[-empyre-] empyre Digest, Vol 132, Issue 3

Murat Nemet-Nejat muratnn at gmail.com
Wed Dec 9 04:26:51 AEDT 2015


Jonathan, did you notice, incipiently, selfies have become a means of
modern branding. Many high fashion consumer companies of bags, tee shirts,
like Coach, Diesel, etc., etc, have made the *name* of their brand an
essential integrated part of its design, making its totally visible. This
was never the case, for instance, thirty years ago.

Personally, I go out of my way to find a cap with a logo nobody recognizes,
usually of a local construction company or a team to which I do not belong.
It is interesting how often I get asked what the specific brand the logo
represented or get a commen, such as, "aah! you are a Milwaukee fan."

Ciao,
Murat

On Tue, Dec 8, 2015 at 12:00 PM, Jonathan Schroeder <jesgla at rit.edu> wrote:

> ----------empyre- soft-skinned space----------------------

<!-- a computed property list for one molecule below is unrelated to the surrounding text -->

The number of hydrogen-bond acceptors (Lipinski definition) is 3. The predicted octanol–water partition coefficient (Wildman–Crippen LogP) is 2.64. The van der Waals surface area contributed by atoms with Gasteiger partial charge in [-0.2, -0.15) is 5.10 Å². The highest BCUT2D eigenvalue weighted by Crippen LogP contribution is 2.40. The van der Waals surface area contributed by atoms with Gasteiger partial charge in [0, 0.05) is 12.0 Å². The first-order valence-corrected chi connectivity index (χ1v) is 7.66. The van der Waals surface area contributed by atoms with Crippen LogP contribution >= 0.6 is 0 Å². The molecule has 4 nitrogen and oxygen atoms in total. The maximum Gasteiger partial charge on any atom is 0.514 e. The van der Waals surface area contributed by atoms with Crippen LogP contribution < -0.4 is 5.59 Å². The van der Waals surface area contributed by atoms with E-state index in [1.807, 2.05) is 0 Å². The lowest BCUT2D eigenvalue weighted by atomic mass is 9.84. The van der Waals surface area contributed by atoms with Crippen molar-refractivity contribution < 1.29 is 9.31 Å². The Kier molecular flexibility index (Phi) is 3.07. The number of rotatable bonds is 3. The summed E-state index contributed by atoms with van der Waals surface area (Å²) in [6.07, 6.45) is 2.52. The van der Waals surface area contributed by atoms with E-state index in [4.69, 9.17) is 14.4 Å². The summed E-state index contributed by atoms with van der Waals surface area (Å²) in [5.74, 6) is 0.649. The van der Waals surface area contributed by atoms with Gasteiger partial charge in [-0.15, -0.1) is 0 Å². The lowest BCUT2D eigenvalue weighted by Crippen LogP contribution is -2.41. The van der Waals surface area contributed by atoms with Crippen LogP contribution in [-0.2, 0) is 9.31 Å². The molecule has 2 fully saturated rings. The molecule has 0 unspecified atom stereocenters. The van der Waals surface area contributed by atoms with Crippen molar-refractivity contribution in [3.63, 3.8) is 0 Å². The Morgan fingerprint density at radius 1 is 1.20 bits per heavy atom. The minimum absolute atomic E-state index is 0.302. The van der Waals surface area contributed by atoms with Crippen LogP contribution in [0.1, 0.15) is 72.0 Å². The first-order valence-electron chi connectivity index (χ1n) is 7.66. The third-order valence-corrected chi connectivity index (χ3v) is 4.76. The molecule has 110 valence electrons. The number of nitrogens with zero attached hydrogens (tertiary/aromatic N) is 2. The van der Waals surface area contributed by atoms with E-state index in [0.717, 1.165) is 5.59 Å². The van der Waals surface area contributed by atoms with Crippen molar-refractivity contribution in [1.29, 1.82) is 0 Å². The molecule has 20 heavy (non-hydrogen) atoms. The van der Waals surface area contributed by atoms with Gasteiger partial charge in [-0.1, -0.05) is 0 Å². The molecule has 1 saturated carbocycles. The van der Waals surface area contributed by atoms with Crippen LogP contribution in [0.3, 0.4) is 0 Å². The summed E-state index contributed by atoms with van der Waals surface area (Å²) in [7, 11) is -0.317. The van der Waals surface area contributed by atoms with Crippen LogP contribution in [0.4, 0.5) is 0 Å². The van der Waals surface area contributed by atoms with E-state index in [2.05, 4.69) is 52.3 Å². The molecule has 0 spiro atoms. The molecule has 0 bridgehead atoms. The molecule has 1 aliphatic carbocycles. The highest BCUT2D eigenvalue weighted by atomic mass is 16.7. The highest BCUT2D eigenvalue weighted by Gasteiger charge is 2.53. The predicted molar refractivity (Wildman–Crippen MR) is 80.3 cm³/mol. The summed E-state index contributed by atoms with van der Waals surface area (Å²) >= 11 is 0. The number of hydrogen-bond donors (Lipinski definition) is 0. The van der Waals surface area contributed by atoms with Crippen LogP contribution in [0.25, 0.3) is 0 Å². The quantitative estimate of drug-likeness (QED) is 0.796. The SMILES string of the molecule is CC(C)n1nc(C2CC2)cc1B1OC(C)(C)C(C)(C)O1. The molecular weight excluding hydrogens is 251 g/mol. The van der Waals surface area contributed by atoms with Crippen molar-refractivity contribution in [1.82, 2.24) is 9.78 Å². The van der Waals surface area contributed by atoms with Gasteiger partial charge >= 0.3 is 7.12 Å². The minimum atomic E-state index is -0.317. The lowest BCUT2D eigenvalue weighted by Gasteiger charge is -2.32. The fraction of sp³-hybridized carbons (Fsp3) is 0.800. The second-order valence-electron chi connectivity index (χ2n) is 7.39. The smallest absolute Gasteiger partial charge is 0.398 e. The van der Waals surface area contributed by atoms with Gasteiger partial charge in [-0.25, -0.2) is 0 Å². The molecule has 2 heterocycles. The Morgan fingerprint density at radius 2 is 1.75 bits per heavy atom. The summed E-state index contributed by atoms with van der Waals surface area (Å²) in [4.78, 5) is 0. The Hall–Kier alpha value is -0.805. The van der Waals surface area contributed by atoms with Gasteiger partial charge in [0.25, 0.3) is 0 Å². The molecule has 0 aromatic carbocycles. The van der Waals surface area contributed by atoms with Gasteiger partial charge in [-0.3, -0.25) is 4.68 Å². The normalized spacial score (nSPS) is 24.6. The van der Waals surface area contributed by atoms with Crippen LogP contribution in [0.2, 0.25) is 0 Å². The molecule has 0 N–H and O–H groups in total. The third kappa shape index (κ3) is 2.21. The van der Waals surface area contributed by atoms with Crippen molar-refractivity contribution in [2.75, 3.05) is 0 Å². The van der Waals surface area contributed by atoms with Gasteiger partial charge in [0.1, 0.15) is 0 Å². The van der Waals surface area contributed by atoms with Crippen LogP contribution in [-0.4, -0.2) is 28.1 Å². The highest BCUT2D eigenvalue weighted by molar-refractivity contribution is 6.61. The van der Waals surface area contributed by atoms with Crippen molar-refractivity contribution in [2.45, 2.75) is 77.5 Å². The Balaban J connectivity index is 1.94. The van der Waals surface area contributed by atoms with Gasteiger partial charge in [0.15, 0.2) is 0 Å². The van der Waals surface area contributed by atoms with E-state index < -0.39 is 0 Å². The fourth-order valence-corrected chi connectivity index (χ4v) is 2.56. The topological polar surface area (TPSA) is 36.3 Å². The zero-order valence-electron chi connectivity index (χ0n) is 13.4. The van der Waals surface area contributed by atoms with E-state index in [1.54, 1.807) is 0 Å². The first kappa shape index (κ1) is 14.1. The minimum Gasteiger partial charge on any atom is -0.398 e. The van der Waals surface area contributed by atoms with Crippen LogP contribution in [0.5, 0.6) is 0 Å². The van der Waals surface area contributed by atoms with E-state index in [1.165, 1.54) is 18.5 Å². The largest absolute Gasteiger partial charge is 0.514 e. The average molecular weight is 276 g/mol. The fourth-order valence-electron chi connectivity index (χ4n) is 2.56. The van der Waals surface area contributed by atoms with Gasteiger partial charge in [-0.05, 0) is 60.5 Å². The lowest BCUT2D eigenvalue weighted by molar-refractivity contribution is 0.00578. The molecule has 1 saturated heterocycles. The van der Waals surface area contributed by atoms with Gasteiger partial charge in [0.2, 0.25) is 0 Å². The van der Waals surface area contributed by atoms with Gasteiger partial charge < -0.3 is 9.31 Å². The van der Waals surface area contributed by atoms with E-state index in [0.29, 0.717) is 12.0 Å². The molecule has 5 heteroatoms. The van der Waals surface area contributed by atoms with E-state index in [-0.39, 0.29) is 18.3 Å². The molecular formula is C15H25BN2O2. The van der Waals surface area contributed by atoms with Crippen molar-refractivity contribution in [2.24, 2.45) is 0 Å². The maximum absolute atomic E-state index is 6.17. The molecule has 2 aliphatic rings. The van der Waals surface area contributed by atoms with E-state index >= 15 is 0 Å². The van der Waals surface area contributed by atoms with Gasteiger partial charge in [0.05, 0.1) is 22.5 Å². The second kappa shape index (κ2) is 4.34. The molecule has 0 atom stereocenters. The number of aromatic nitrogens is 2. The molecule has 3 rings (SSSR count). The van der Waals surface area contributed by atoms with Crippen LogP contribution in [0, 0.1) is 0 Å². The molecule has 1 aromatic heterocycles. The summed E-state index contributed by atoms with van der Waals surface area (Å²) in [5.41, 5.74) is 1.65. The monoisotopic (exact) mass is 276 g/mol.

> Mehita Iqani and I are working on the topic of selfies, focused largely on
> their role as practice as well as objects within contemporary consumer
> culture.  We have a paper in press, "#selfie: Digital self-portraits as
> commodity form and consumption practice" in which we argue that selfies are
> fascinating objects not only due to their explosion within the popular
> culture domain, but also in terms of how they allow us to think about modes
> of making public and claiming authenticity. As well as this, selfies are an
> intriguing empirical object because they combine questions of subject and
> object, as well as questions of identity, agency and power. Furthermore,
> turning to the selfie’s rapid uptake as a branding and marketing tool, the
> selfie reveals shifts in the traditional functions of the advertising
> photograph, from sources of information, persuasion and representation to
> emblems of social currency.
> _______________________________________________
> empyre forum
> empyre at lists.artdesign.unsw.edu.au
> http://empyre.library.cornell.edu
>
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